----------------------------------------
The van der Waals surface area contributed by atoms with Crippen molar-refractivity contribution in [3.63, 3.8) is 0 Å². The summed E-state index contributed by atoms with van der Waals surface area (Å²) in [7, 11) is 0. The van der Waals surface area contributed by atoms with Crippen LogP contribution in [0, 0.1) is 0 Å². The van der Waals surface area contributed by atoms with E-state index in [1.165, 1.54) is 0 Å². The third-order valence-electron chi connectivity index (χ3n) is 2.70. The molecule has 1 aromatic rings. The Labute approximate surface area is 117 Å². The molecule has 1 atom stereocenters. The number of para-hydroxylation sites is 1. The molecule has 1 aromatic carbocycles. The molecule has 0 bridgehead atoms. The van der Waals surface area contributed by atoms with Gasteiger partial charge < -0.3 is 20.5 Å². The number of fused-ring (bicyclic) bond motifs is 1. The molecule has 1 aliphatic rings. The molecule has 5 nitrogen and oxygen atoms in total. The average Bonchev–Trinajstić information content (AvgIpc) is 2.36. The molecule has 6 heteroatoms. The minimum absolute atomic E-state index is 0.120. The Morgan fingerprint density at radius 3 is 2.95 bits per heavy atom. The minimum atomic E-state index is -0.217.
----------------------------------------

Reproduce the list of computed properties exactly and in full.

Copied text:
The van der Waals surface area contributed by atoms with Crippen molar-refractivity contribution in [3.63, 3.8) is 0 Å². The summed E-state index contributed by atoms with van der Waals surface area (Å²) in [7, 11) is 0. The van der Waals surface area contributed by atoms with Crippen LogP contribution in [0, 0.1) is 0 Å². The van der Waals surface area contributed by atoms with E-state index in [1.165, 1.54) is 0 Å². The third-order valence-electron chi connectivity index (χ3n) is 2.70. The molecule has 1 aromatic rings. The Labute approximate surface area is 117 Å². The molecule has 1 atom stereocenters. The number of para-hydroxylation sites is 1. The molecule has 1 aromatic carbocycles. The molecule has 0 bridgehead atoms. The van der Waals surface area contributed by atoms with Gasteiger partial charge < -0.3 is 20.5 Å². The number of fused-ring (bicyclic) bond motifs is 1. The molecule has 1 aliphatic rings. The molecule has 5 nitrogen and oxygen atoms in total. The average Bonchev–Trinajstić information content (AvgIpc) is 2.36. The molecule has 6 heteroatoms. The minimum absolute atomic E-state index is 0.120. The Morgan fingerprint density at radius 3 is 2.95 bits per heavy atom. The minimum atomic E-state index is -0.217.